Ever since my first birth resulted in an “emergency” c-section, I knew I wanted a VBAC. Uninformed and uneducated heading into my first birth, I knew my priority was to change that for my second. I spent a full year reading birthing books, engaging with ICAN chapters, attending birth expos in my community, etc. Wish I had done all of that with my first. That’s my number one tip for new moms now – be educated and informed!
Anyway, we started trying for baby number two when my first turned one. It took nine months and we finally conceived. So there was thirty months in between births. I had started Maya Abdominal Therapy – to help with conception, but also to help with scar tissue, and all the other amazing things Maya can do for a mamma. My massage therapist was also my doula.
Funny how every birth is different. My first was born at 39 weeks. My second I started getting braxton hicks between 30-32 weeks and I thought I might go into labor anytime after that. I was confident I’d go early. Figures she didn’t make her entrance until 40 weeks 1 day. The last few weeks leading up to her due date, I started to get ancy. I really wanted my VBAC and I was worried my midwife would push induction on me. And actually, she did talk to me about it, but baby was born before we had to actually make a decision about what to do. But at the first mention of the word induction, I was doing almost everything I could to bring on labor naturally. I’m not sure that any of it worked, but it was worth a shot.
So even though each birth and labor is different, there were similarities. With each, I started to lose my mucous plug 3 days before labor started. And with each labor, period like cramps preceded actual contractions.
So, when I finally had a hunch that labor was starting, all I could think was bring it on. Open, open, open. It was about 9:45am from my first feeling of crampiness. I walked for a few hours, went home had a bath, did some more walking, and birth ball bouncing. My husband came home from work around 2:00/2:30 and I told him it might be real, but might not be. I could still easily walk and talk and it had stopped for a short period in the middle of the day. We headed to pick up my son from daycare at 3:00 and thought we’d call my mom to line up arrangements for my oldest in case it was real. By 4:10, I was pretty confident it was real. I called my mom back saying come get him as quickly as you can.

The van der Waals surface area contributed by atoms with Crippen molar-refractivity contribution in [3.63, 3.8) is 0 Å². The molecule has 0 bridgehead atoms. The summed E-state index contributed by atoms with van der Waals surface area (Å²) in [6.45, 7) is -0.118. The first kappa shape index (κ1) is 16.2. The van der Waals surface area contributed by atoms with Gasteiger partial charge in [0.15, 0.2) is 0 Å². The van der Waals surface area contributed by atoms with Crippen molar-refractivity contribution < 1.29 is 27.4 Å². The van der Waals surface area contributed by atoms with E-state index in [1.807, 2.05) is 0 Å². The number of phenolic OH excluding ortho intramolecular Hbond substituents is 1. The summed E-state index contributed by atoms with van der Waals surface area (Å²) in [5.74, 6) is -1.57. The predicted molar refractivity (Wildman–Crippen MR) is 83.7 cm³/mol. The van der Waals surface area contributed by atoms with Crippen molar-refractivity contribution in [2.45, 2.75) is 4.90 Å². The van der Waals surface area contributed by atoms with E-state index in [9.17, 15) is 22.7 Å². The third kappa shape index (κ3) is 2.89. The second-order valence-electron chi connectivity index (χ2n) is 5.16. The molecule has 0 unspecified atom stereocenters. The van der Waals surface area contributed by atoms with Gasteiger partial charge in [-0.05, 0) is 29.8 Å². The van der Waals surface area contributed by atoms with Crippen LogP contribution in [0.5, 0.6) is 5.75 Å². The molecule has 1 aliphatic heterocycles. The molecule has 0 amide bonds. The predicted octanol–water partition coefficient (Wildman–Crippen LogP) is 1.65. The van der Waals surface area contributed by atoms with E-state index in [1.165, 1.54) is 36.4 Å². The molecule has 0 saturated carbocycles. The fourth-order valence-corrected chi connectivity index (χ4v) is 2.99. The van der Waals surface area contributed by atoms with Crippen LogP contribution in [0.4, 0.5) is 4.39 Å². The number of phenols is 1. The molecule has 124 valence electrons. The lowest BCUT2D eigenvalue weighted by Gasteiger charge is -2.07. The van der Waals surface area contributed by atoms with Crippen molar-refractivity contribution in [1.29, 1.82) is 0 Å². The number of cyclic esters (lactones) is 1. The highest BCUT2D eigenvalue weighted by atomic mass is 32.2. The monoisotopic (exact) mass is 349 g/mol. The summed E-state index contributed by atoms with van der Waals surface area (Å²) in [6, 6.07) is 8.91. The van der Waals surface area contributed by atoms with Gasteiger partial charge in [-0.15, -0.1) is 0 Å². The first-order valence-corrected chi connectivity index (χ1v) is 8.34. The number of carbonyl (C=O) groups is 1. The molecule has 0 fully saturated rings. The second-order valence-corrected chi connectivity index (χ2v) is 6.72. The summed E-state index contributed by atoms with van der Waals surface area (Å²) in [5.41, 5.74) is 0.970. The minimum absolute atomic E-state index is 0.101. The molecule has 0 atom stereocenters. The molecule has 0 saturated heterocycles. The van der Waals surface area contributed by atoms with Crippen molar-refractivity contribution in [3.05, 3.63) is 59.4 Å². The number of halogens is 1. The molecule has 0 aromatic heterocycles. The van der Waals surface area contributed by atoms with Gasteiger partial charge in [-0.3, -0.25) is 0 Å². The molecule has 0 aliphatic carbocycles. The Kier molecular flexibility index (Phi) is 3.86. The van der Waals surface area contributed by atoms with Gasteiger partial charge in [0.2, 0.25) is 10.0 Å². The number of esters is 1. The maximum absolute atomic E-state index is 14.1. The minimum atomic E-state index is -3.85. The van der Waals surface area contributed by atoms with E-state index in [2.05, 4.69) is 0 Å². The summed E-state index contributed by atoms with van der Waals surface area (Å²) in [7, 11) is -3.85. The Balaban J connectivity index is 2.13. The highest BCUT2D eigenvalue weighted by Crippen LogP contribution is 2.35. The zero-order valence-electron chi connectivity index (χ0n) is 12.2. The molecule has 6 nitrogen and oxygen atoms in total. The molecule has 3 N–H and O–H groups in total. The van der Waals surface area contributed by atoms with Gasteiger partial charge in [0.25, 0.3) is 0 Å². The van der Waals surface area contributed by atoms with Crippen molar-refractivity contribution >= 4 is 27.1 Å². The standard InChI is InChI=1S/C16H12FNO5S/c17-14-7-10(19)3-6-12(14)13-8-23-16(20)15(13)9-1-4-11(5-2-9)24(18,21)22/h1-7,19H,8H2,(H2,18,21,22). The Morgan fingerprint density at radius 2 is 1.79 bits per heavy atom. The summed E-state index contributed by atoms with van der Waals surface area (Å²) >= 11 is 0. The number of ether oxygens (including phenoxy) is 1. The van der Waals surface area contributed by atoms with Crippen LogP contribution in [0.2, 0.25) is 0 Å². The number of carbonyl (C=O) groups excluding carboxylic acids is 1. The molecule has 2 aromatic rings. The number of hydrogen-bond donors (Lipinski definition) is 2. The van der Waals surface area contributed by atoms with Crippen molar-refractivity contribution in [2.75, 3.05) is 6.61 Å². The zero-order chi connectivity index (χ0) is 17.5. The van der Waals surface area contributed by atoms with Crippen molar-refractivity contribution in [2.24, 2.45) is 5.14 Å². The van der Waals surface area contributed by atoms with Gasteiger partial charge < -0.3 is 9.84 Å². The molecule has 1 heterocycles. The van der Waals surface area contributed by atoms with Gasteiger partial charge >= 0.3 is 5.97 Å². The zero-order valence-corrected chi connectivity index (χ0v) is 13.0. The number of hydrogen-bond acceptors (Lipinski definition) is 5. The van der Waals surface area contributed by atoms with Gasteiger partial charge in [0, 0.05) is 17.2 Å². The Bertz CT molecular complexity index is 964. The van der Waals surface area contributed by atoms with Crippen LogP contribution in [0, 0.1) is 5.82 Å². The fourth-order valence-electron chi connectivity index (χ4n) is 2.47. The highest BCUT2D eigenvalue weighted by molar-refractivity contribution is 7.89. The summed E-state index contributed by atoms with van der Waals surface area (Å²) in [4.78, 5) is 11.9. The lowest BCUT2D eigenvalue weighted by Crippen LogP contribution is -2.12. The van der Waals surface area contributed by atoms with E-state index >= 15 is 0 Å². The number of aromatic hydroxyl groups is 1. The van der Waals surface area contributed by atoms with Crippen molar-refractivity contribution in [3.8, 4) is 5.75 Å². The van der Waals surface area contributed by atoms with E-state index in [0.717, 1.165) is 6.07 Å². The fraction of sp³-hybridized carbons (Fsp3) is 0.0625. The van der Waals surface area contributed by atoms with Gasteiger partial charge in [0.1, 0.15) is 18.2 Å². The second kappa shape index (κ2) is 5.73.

Our plan was to labor at home as long as possible. Needless to say, I was pretty disappointed in myself when I was ready to head to the hospital at 6:30pm (less than 7 hours after contractions started). Contractions were 4 minutes apart, lasting 45 to 50 seconds long. We got to our room about 7:00 and although I said I didn’t want any cervical checks, I decided to allow one. I was almost a six, fully effaced and a +1 station. Ok….better than expected. Although I knew it was best to stand up, move around, etc, I was also doing Bradley Method and all I really wanted was to climb in bed and relax. I needed to do 20 minutes with fetal heart monitors, which I also didn’t want, but 20 minutes was fine with me. Turns out I was so relaxed, I was basically in a hypnotic state and labored with the monitors on. Never bothered me once.
In a deep, deep place all to myself, the nurses came back in at 9:30 and found I was already involuntarily pushing. I pushed for 40 minutes and all was going great. Although I don’t remember a ton after arriving at the hospital, I do remember thinking I’ve waited so long for this, this is what I want. Then, suddenly, the baby receded from the birth canal and there was a change in heart tones. My husband tells me the midwife was still in control and things were fine. Then, the doctor came in. He sat calm and cool away from the bed, just watching. After 20 minutes, the tone in the room changed. The doctor got up with a vacuum and my midwife told me I needed to get my baby out on this push. Give it everything you have. And I did. EVERYTHING. One contraction and a few pushes she was out!